Social Spaces

Among classical musicians and students, a distinct culture has developed. Because music students dedicate so much time and thought to their art, it only makes sense that we would dedicate many of our conversations to it as well. At UNCSA, one can find students in the music school discussing composers, compositions, rehearsals, practice sessions, and various instruments and instrument types. Outside of the community, the subject matter of these conversations may seem strange, extensive, random, and boring, but they are an indication of the extent to which music is a part of our lives in every way.

Currently, the social aspect of music comes in when there are discussions and demonstrations of musical works. For instance, in one of our recordings, UNCSA music students talk about what they think about Bruch’s 1st Violin Concerto, written in the 1860’s. When people have common interests in music, they can create and maintain stronger friendships by talking about music and playing it together, and can forge a stronger connection to the musical past. In another one of our recordings, a violinist talks with her friends about a harpist’s wonderful playing in orchestra. This shows that complimenting others’ musical skills and collaborating musically are vital in sustaining powerful relationships with many musicians.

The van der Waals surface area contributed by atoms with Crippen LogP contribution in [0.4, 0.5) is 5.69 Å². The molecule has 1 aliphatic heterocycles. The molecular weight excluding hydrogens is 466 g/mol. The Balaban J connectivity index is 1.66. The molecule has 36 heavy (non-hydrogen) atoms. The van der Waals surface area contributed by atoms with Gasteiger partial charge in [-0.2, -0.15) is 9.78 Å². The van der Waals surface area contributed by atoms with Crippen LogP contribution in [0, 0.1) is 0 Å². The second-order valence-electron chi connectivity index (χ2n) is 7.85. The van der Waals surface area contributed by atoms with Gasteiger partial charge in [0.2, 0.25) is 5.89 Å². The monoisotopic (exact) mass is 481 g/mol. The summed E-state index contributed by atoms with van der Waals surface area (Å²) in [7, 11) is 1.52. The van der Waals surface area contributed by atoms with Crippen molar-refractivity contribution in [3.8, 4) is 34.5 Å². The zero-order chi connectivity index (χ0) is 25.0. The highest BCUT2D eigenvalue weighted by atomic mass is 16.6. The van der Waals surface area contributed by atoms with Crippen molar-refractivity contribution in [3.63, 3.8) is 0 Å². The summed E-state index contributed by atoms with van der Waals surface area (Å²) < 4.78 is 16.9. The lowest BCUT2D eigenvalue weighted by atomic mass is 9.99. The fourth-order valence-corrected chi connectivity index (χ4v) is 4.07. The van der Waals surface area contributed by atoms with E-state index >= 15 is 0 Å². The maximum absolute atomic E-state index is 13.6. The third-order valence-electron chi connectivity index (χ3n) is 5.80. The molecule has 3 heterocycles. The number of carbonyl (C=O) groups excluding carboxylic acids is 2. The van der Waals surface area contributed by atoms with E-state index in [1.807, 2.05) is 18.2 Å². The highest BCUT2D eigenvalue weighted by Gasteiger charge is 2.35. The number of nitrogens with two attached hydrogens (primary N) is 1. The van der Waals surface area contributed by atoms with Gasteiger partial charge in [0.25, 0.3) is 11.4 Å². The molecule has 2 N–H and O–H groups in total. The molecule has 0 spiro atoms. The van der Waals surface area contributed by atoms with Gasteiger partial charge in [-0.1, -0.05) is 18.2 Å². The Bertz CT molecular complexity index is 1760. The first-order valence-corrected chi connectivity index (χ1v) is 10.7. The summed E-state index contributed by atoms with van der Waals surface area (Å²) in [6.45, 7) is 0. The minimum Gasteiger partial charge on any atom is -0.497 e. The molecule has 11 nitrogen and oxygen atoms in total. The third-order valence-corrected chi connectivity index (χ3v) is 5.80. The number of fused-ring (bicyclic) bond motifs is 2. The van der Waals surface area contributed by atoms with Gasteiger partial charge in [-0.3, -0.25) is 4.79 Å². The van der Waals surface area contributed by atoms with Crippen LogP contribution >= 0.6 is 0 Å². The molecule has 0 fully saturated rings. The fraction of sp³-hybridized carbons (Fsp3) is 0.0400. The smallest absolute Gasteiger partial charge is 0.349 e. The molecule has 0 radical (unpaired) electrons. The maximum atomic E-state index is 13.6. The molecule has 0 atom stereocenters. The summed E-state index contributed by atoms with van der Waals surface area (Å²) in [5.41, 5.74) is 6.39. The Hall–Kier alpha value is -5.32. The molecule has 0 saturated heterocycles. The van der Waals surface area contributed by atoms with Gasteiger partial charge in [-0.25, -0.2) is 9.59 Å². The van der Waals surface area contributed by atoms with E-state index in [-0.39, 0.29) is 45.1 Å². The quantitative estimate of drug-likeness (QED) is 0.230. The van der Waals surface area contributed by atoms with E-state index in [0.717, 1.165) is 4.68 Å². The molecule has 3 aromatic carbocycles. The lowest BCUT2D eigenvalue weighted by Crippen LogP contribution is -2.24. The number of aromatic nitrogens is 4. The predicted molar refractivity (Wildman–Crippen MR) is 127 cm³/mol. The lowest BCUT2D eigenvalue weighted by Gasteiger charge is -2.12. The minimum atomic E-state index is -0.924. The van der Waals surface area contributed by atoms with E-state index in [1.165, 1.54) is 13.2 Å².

But the most fundamental way in which musicians’ interactions are shaped is by music history. Among musicians at UNCSA, this plays a vital role in everyday conversation, though it presents itself in many different ways. One of our recordings, for example, is of a college pianist discussing J.S. Bach, a great composer of the 18th century. This is an example of someone who is very enthusiastic about and knowledgeable of music history as a subject. He clearly believes that Bach’s background in the church played an important role in his music, and that it is important to understand when interpreting his music. Another one of our recordings, however, is of a group of violinists making fun of violists (a common occurrence in the string player world). This can be explained by the fact that, historically, viola is an instrument only taken up by failed violinists. In more recent years, viola has come to be respected as a unique instrument and pursuit separate from the violin, but because of its history, these jokes prevail.

However music presents itself in conversations among UNCSA music students, it can be tied to events, customs, and cultural developments of the past. Because classical music has so much history, and because we spend so much time studying, playing, and analyzing it, we are constantly connecting the past our present lives.